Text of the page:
I was emailing local poet and philosopher Karen Houle today, and it reminded me of the Thought || Language || Poetry pieces that I’ve mostly been leaving aside recently. In the course of our conversation she mentioned Maurice Blanchot, and I just happened to have something based on a passage from his A Voice From Elsewhere. So here it is.

The Future Is Rare

The future is rare,
and every day that comes
is not a day that begins.

Even rarer are words
that, in their silence,
are the reserve of words
yet to come, that turn us,
even near the end,
toward the force
of the beginning.

Joe Rosenblatt’s The Bird in the Stillness is broken into two unmarked sections. The first and much longer section is comprised of sonnets with a clearly defined octave and sestet but without formal meter or rhyme, centring around the figure of the Green Man. The second section, only fifteen poems, takes on a variety of forms and often references Ken Kirby, a Vancouver island landscape painter to whom one of the poems is dedicated.

It is here that my biggest criticism of the book lies, in the unmarked and unsatisfying division between the two sections. The strength of the Green Man section appears primarily when the poems are read as a single entity. Individually they don’t always have much to say, but together they form an extended meditation on birth and aging, decay and fecundity, time and spirit.

This effect, however, is entirely undercut by the Ken Kirby poems at the end, which feel tacked on, interrupting the meditation of the Green Man poems with a poetry that is tangibly different in form, in style, and in sensibility. The result is that the book stumbles past its logical conclusion, changes its register for a brief time, and then merely subsides rather than finishes.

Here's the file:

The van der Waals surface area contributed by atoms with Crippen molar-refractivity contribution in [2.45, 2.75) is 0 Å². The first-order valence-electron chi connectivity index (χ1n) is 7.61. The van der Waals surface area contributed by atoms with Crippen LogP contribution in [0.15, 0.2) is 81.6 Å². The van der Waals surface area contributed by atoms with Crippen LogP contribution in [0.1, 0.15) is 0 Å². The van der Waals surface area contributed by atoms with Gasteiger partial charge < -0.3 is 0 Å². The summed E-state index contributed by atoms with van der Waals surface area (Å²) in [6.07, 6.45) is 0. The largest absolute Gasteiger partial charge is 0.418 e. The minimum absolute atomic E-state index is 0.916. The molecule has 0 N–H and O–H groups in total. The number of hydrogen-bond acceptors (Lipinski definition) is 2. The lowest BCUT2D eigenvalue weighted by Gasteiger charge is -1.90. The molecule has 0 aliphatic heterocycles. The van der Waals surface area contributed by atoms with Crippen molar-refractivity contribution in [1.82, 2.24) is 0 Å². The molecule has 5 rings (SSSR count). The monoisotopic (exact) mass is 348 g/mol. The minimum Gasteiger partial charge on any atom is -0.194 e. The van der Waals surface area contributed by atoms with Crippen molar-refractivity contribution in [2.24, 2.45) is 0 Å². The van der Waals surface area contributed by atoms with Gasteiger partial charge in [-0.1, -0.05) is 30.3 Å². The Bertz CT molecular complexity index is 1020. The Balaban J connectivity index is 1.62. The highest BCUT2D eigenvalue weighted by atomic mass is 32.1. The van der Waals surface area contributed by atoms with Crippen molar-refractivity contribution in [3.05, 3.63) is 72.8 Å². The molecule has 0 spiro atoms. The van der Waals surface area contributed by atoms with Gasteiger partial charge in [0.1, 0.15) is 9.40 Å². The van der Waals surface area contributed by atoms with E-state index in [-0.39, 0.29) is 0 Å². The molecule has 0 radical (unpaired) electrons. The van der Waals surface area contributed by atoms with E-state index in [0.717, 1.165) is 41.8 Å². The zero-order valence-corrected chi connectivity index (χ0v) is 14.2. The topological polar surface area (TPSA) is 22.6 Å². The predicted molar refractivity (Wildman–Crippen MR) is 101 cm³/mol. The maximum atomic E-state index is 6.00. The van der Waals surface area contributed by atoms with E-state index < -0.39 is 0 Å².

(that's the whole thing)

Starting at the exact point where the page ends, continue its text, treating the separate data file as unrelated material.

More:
The Bird in the Stillness needs to be two books. It needs the Ken Kirby poems to be made into something separate, a chapbook maybe, with some of Kirby’s own paintings, so that they can be what they are and leave the Green Man poems to keep the strength of their unity.

This is the second poem of Conversations with Viral Media, a series of publicly posted broadsheets that contain poems written in response to viral video, stills from those videos, and QR codes linking to the videos themselves. They are intended to comment on the way that viral videos can function as symptoms of our cultural dysfunction. They will be released periodically until I get bored. Links to all of the poems with their videos can be found on the Conversations with Viral Media page.

Anime Eyes

She gave me her anime eyes,
her hair dyed red-black-red,
her clothes changed on the hour,
for variety sake, for me
and for every eye that might
attend her — because she needed
our eyes in attendance.

It isn’t very often anymore that I can finish a book and truthfully say that it’s like little else I’ve ever read, but Gary Barwin’s debut novel, Yiddish for Pirates, manages exactly that.

Aaron – the 500 year old Jewish pirate parrot who narrates the novel – loves a bad joke, the kind that begins something like, “So a minister, an imam, and a rabbi walk into a bar…” We all know how the joke will end, even if we don’t know the punchline. We know that the gag will probably be as painful as it is funny, that the payoff will be a bit too true for comfort – the sort of joke that tries to laugh so it won’t need to cry.